Quantum cryptography is crack-proof by its nature -- you can't inspect data without changing it -- but the available technology is currently limited to one-on-one connections. Toshiba has developed a quantum access networking system that could bring this airtight security to groups as large as 64 people. The approach gives each client a (relatively) basic quantum transmitter, and routes encrypted data through a central, high-speed photon detector that returns decryption keys. Such a network would not only secure entire workgroups, but lower the cost of encrypting each user. Quantum access networks won't be useful across internet-scale distances until researchers improve the signal integrity, but there may be a time when surveillance agencies will run out of potential targets.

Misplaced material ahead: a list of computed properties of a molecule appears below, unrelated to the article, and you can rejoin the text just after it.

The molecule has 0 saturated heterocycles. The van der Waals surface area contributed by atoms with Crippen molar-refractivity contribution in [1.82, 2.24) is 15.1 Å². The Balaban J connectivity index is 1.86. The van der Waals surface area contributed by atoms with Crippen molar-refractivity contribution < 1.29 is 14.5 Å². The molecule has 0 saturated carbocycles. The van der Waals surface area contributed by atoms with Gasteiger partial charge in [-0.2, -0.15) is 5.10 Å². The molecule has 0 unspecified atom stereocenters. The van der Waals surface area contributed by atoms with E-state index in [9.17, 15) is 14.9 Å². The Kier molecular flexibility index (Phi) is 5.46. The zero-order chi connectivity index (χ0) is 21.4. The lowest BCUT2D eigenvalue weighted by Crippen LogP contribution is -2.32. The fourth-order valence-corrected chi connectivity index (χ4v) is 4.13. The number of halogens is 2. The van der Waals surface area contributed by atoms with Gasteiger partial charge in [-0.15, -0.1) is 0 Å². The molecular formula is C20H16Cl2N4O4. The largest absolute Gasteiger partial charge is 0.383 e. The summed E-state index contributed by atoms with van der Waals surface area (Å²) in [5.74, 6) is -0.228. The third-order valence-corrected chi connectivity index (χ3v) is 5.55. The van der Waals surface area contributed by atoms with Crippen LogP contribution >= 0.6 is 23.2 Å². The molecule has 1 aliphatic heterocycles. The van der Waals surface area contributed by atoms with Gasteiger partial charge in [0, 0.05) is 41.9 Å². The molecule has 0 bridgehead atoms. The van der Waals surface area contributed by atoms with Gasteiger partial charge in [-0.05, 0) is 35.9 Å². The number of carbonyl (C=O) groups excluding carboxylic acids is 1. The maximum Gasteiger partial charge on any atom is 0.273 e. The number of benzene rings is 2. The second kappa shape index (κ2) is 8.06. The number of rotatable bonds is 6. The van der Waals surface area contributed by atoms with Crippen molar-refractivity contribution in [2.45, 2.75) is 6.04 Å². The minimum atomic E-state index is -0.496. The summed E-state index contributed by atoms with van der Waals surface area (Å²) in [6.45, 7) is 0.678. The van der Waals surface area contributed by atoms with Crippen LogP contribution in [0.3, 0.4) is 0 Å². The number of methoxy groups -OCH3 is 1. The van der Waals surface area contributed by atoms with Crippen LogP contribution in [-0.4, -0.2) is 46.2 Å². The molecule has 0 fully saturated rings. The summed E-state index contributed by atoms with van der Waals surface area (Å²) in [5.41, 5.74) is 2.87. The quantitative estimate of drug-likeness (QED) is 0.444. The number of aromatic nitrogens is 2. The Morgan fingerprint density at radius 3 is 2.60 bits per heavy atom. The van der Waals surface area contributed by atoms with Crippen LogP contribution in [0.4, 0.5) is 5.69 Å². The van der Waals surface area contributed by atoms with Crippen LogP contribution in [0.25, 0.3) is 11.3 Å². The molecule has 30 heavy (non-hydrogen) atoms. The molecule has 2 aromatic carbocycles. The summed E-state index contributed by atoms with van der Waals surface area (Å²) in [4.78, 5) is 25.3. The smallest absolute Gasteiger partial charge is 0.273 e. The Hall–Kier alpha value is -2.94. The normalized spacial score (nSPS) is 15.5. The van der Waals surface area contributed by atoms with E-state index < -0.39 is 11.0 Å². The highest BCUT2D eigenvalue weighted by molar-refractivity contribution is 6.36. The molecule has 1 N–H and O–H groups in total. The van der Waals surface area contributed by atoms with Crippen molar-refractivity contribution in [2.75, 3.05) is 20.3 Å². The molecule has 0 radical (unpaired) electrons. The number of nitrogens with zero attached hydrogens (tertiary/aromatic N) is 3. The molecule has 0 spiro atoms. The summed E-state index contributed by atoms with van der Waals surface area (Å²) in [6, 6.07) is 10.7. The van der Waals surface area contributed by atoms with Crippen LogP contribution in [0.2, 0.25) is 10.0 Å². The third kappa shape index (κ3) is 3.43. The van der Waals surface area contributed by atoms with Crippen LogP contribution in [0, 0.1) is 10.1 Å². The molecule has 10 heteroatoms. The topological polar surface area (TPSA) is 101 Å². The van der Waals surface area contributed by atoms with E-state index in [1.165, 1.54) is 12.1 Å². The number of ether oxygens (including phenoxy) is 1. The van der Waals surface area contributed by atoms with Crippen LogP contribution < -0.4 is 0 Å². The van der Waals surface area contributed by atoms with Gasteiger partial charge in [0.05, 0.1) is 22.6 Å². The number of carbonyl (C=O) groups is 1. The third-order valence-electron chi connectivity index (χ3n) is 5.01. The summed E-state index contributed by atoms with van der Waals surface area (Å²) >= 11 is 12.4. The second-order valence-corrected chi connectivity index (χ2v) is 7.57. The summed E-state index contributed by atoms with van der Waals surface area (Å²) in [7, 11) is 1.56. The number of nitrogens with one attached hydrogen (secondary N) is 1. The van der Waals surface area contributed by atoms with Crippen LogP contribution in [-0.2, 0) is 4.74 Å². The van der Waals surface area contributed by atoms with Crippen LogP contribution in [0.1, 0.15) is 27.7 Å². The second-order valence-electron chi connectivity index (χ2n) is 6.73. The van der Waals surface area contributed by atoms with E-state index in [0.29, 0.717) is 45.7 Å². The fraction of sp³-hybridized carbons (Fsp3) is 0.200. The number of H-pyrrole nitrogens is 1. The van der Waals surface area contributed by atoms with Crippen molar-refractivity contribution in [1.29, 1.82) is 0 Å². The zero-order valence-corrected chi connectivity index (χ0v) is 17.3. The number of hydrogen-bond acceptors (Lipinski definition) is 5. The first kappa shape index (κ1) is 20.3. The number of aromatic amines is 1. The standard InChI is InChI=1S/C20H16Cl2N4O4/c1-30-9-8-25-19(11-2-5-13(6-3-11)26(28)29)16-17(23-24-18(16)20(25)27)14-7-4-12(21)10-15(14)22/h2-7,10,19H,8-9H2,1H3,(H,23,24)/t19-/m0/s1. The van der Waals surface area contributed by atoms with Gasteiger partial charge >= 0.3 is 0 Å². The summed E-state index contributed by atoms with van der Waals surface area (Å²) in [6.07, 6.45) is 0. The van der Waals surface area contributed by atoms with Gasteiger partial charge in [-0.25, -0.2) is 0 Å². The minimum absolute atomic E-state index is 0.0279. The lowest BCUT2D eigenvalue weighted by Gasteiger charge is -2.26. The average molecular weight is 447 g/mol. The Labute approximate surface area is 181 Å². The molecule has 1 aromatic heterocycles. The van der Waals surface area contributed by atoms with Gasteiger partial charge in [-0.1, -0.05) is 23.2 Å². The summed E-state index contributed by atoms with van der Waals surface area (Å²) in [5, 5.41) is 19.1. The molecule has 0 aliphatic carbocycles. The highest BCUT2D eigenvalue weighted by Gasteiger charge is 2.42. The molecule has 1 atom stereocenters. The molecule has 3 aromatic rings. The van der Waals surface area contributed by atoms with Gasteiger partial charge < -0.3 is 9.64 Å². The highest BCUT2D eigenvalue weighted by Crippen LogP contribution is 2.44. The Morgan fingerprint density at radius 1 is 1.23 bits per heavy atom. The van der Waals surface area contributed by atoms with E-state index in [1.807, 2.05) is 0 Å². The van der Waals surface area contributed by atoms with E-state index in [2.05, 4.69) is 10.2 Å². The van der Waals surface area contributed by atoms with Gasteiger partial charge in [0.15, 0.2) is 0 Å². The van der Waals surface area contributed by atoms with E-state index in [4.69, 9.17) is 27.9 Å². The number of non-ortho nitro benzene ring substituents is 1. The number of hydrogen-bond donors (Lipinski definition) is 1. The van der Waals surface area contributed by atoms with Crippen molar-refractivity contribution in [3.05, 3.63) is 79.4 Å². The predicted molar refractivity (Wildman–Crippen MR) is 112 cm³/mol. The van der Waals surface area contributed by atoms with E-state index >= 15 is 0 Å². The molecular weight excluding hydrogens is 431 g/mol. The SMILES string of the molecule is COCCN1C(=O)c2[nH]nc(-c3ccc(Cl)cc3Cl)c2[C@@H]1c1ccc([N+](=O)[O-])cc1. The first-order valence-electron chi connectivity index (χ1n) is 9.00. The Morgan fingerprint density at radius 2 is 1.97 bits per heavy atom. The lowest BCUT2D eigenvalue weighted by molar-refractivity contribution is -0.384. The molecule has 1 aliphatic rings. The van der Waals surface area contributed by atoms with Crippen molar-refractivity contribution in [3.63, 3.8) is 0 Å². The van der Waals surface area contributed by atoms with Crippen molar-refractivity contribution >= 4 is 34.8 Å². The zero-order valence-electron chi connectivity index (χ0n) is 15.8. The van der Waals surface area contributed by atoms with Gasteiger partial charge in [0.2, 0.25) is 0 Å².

Toshiba's quantum access networking promises spy-proof encryption for groups
All products recommended by Engadget are selected by our editorial team, independent of our parent company. Some of our stories include affiliate links. If you buy something through one of these links, we may earn an affiliate commission.